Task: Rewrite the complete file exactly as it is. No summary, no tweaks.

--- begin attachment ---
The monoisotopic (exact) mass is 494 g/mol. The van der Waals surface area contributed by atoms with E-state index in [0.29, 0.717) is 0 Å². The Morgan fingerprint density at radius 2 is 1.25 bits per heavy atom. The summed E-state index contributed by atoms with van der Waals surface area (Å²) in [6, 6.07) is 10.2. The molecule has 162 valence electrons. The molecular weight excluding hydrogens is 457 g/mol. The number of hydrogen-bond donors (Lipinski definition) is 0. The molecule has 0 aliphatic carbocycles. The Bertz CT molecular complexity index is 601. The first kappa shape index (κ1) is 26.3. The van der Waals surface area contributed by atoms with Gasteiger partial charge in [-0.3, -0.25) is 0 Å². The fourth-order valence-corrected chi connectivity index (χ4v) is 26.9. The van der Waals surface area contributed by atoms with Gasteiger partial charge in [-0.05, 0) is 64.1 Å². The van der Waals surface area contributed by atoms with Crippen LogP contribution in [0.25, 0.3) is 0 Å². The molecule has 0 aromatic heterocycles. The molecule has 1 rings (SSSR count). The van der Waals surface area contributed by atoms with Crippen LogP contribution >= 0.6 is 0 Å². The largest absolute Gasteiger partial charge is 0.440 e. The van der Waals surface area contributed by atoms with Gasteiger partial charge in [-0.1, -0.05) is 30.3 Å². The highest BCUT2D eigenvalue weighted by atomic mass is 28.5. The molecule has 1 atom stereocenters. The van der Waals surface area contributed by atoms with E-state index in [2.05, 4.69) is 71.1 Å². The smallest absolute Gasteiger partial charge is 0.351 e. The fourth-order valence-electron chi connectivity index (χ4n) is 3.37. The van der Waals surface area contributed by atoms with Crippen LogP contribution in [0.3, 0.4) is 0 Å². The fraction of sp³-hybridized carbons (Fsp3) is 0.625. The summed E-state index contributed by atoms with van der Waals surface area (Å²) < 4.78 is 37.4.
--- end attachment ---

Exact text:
The monoisotopic (exact) mass is 494 g/mol. The van der Waals surface area contributed by atoms with E-state index in [0.29, 0.717) is 0 Å². The Morgan fingerprint density at radius 2 is 1.25 bits per heavy atom. The summed E-state index contributed by atoms with van der Waals surface area (Å²) in [6, 6.07) is 10.2. The molecule has 162 valence electrons. The molecular weight excluding hydrogens is 457 g/mol. The number of hydrogen-bond donors (Lipinski definition) is 0. The molecule has 0 aliphatic carbocycles. The Bertz CT molecular complexity index is 601. The first kappa shape index (κ1) is 26.3. The van der Waals surface area contributed by atoms with Gasteiger partial charge in [-0.3, -0.25) is 0 Å². The fourth-order valence-corrected chi connectivity index (χ4v) is 26.9. The van der Waals surface area contributed by atoms with Gasteiger partial charge in [-0.05, 0) is 64.1 Å². The van der Waals surface area contributed by atoms with Crippen LogP contribution in [0.25, 0.3) is 0 Å². The molecule has 0 aromatic heterocycles. The molecule has 1 rings (SSSR count). The van der Waals surface area contributed by atoms with Crippen LogP contribution >= 0.6 is 0 Å². The largest absolute Gasteiger partial charge is 0.440 e. The van der Waals surface area contributed by atoms with Gasteiger partial charge in [-0.1, -0.05) is 30.3 Å². The highest BCUT2D eigenvalue weighted by atomic mass is 28.5. The molecule has 1 atom stereocenters. The van der Waals surface area contributed by atoms with E-state index in [2.05, 4.69) is 71.1 Å². The smallest absolute Gasteiger partial charge is 0.351 e. The fourth-order valence-electron chi connectivity index (χ4n) is 3.37. The van der Waals surface area contributed by atoms with Crippen LogP contribution in [0.3, 0.4) is 0 Å². The fraction of sp³-hybridized carbons (Fsp3) is 0.625. The summed E-state index contributed by atoms with van der Waals surface area (Å²) < 4.78 is 37.4.